Many historians have therefore drawn parallels between the events of the French Revolution and the Russian (Bolshevik) Revolution, noting that in certain phases of the French–civil– revolution the violence was even more brutal than in the Russian Revolution.[9] As early as 1938, Fritz Hirschner saw parallels between Robespierre’s and Stalin’s reigns of terror, although he also stressed the main differences: ‘A tyrant sits within the walls of the Kremlin, long surrounded by a circle of fear and isolation. He is not, however, a fanatic of an ideal, like Robespierre, but increasingly a ruthless fanatic of his own ego, who eradicates what seems dangerous to his suspicions, which have grown into madness.’[10]

The progressive violence

Unlike Stalin, Robespierre was indeed a fanatic of the ideal: ‘It is time to state clearly the goal of the revolution, and the conclusion we want to reach; (…) What is the goal we are aiming for? Peaceful enjoyment of liberty and equality; the reign of that eternal justice whose laws are engraved, not in marble and stone, but in the hearts of all men, even of the slave who forgets them, and the tyrant who denies them,’[11] Robespierre declared in February 1794, years after the revolution had broken out (and a few months before his death).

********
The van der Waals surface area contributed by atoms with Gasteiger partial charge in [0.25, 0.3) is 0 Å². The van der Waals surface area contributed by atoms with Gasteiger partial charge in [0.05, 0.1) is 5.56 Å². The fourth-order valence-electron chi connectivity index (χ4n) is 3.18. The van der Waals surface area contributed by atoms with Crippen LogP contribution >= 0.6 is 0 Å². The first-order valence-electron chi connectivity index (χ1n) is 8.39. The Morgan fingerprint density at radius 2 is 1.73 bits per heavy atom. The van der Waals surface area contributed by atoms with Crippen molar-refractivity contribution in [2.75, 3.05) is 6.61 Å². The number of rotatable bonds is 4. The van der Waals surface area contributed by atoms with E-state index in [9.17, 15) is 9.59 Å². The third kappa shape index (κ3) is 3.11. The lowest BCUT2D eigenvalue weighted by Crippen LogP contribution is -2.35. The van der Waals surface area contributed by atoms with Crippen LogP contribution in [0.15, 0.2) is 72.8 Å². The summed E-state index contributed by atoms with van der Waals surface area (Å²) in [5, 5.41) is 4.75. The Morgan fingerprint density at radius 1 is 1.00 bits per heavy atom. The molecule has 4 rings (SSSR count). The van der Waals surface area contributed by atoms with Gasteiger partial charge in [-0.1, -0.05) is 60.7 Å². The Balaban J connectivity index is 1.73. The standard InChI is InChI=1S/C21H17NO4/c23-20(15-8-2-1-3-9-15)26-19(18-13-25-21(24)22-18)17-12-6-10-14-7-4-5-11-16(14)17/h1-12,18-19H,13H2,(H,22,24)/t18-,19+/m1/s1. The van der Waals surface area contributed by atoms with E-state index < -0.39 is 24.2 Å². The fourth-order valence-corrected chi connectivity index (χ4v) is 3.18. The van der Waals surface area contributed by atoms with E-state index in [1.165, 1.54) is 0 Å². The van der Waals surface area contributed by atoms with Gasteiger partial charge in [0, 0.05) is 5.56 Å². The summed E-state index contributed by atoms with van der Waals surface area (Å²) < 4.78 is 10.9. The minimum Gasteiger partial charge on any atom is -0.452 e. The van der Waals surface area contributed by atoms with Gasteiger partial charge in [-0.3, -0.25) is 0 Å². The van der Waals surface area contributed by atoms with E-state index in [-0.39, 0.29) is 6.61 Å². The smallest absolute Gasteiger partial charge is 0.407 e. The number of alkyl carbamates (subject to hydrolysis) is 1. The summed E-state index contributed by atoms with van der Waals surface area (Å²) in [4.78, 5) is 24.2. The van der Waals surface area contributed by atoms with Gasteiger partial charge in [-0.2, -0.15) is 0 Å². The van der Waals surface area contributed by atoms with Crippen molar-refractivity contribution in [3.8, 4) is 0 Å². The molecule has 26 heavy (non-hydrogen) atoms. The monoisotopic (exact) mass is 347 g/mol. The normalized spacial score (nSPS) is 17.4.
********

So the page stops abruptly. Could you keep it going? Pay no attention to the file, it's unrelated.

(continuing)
‘The guillotine no longer comes crashing down by order of God and King,’ but ‘the people’ use violence

Robespierre became increasingly obsessed with terror in order to achieve his ideological goals. He wanted to achieve a moral society, a “state of virtues,” and to sweep aside everything that stood in the way of what he believed to be its realisation. According to Michael Blain’s analysis, from an etymological point of view, terror can be divided into three periods: pre-revolutionary, revolutionary and post-revolutionary terror. The revolutionary violence (revolutionary terror) can be identified with Robespierre and his system of “the Reign of Terror”. In this case, ‘the guillotine no longer comes crashing down by order of God and King,’ but ‘the people’ use violence. ‘Terrorism is the name applied to illegitimate and criminal, political violence by liberal governmental regimes in societies originally constituted by revolutionary violence.’[12]